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Craftex CX601 Milling Machine Spindle lock

Earl Wong

Active Member
Its been a busy summer for me so now that I am somewhat caught up I can share what's been happening at my home hobby machine shop.
The 1937 Atlas 7 Inch Shaper Restoration is complete. I'll post on another thread.
I acquired a new Craftex CX 601 Milling Machine from Busy Bee. There's not a lot of information on the internet about these specific machines, sure there are very similar machines like the Grizzly G0704 and the Sieg X3, and although they share the same DNA there are numerous differences as they are built by different specs. So I will post what I have learned from my machine in the hope it can help other Canadians eh.

The first thing about the CX601 is its weight. It's heavy. 560 lbs heavy. I managed to lift it off my truck with a Princess Auto overhead electric winch rated for 440 lbs.
With a lot of praying, hoping and wincing I managed not to injure myself or anything else.
IMG_3346.JPG IMG_3348.JPG IMG_3347.JPG

After doing the usual rolling it to its final destination in my shop like an Egyptian building a pyramid, cleaning, tramming and set up, I found just as I expected, the machine isn't usable to me without a few mods.
The first thing I installed was I-gaging DRO's on all 3 axis. I plan on upgrading the head units with a wireless Blue DRO using a Galaxy tablet. I'll show that in a future update.
The very next thing I found was performing tool changes for the R8 spindle requires three hands. According to the owners manual (which at best is comic book reading with bad pictures and inaccurate or deleted information), the flats on the spindle "nut cover" are held while the drawbar nut is turned to release the tool. Of course if your using R8 collets, this will also release your tool from the collet unless you have three hands. The tool kit that comes with the machine provides two open end wrenches that do not fit anything on the machine... weird. There are no holes, registrations or flats at the bottom side of the spindle to lock it in place, so I made a spindle lock.
Since one of the first thing most people do is eliminate or bypass the plastic safety guard at the spindle I decided to re-purpose it for my spindle lock.
IMG_3400.JPG IMG_3404.JPG IMG_3404.JPG IMG_3406.JPG
I milled a pocket that the lock wedges against to lock the spindle. The machine will not turn on if the lock is engaged and of course has to be disengaged for the machine to turn on.
The system is simple and works very well.
My next update will be adding a homemade X axis power feed.
 
Last edited:

thriller007

Well-Known Member
Its been a busy summer for me so now that I am somewhat caught up I can share what's been happening at my home hobby machine shop.
The 1937 Atlas 7 Inch Shaper Restoration is complete. I'll post on another thread.
I acquired a new Craftex CX 601 Milling Machine from Busy Bee. There's not a lot of information on the internet about these specific machines, sure there are very similar machines like the Grizzly G0704 and the Sieg X3, and although they share the same DNA there are numerous differences as they are built by different specs. So I will post what I have learned from my machine in the hope it can help other Canadians eh.

The first thing about the CX601 is its weight. It's heavy. 560 lbs heavy. I managed to lift it off my truck with a Princess Auto overhead electric winch rated for 440 lbs.
With a lot of praying, hoping and wincing I managed not to injure myself or anything else.
View attachment 3567View attachment 3565View attachment 3566

After doing the usual rolling it to its final destination in my shop like an Egyptian building a pyramid, cleaning, tramming and set up, I found just as I expected, the machine isn't usable to me without a few mods.
The first thing I installed was I-gaging DRO's on all 3 axis. I plan on upgrading the head units with a wireless Blue DRO using a Galaxy tablet. I'll show that in a future update.
The very next thing I found was performing tool changes for the R8 spindle requires three hands. According to the owners manual (which at best is comic book reading with bad pictures and inaccurate or deleted information), the flats on the spindle "nut cover" are held while the drawbar nut is turned to release the tool. Of course if your using R8 collets, this will also release your tool from the collet unless you have three hands. The tool kit that comes with the machine provides two open end wrenches that do not fit anything on the machine... weird. There are no holes, registrations or flats at the bottom side of the spindle to lock it in place, so I made a spindle lock.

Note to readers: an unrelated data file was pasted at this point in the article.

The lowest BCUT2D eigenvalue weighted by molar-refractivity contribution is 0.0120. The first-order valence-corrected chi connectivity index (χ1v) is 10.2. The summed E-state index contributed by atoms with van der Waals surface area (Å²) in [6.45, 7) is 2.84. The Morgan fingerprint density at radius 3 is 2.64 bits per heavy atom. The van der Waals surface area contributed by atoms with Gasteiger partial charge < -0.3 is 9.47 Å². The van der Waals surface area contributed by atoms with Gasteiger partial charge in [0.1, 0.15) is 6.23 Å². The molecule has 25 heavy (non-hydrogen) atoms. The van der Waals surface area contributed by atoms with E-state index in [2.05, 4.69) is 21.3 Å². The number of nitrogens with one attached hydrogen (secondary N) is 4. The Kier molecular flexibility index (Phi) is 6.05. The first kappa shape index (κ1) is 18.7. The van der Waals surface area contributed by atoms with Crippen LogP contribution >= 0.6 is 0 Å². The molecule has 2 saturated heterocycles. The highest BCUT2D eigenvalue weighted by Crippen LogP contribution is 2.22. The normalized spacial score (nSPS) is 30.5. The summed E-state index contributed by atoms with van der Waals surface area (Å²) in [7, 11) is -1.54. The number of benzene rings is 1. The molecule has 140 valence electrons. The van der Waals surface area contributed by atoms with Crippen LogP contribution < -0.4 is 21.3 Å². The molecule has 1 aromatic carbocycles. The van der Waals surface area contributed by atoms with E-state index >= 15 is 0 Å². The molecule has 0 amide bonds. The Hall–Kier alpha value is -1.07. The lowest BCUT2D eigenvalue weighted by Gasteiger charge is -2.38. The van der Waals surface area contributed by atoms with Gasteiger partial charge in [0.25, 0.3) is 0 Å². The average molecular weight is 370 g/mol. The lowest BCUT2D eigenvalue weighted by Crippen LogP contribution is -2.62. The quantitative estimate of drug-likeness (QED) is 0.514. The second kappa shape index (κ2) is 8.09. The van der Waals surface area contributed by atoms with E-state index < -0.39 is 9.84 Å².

Since one of the first thing most people do is eliminate or bypass the plastic safety guard at the spindle I decided to re-purpose it for my spindle lock.
View attachment 3569View attachment 3570View attachment 3570View attachment 3572
I milled a pocket that the lock wedges against to lock the spindle. The machine will not turn on if the lock is engaged and of course has to be disengaged for the machine to turn on.
The system is simple and works very well.
My next update will be adding a homemade X axis power feed.
Nice mod!! have you made the other x axis power feed yet?
 

PeterT

Ultra Member
Premium Member
Just pointing out the last posts were fall 2018.
Where IS Earl anyways? We miss him.
 

Earl Wong

Active Member
Wow time flies!, still here Peter, my home machine shop has been growing organically, and since covid its been really taking off with short run orders and repairs. Heres where i’m at with the mill. A7FDAA2F-DB8E-4F45-BC2E-6697952AAB30.jpeg I added a 3 axis dro replacing the stacked igaging dro, best decision ever!
7C0DBF90-E42A-433E-B0BB-4CD55E6A8E5C.jpeg I have all the parts I need for the power axis feed with the exception of fabricating a housing to put it all togethor, now that you guys reminded me, think i’ll get to that this weekend.
3D37FDC4-1457-41C5-9361-4EBDA399F0B9.jpeg 7307C3AD-B204-4BE5-BD1F-C29675FA5942.jpeg This is the dog clutch I machined to engage and disengage the power feed. I stole the idea from Stefan Gotteswinter.
B78A0570-AC81-412E-B723-767D16C52A2D.jpeg Some very needed tools I recently finished, Hemingway kit ball turner,
047572A5-8597-4F49-8CDB-454582B41734.jpeg Keith Fenner Turnwright Machine, design rollers. They work great, couldnt get the kit from Kieths Canadian distributor so just made my own from his plans. Have received 6 orders to make these so far.
62F799E5-DB40-4BC3-AA6C-1D0D371DA95A.jpeg Tom Lipton Oxtool design rod bender, another great tool I use quite a bit.
Will keep updating the power feed project. Thanks for the reminder guys.
 

DPittman

Ultra Member
Premium Member
.....Not a wonder we haven't heard from Earl for a while, he's been busy making cool stuff!
 

PeterT

Ultra Member
Premium Member
Earl, wow you have been a busy. Nice looking stuff & great to hear from you again!
 

Janger

(John)
Vendor
Premium Member
True story here, our PeterT, above had Keith Fenner Turnwright Machine fix his lead screw and there is an episode on youtube where he fixes it. It's a good one. He uses those Keith Fenner design rollers to do the job. small world... Peter gives us the link for that one?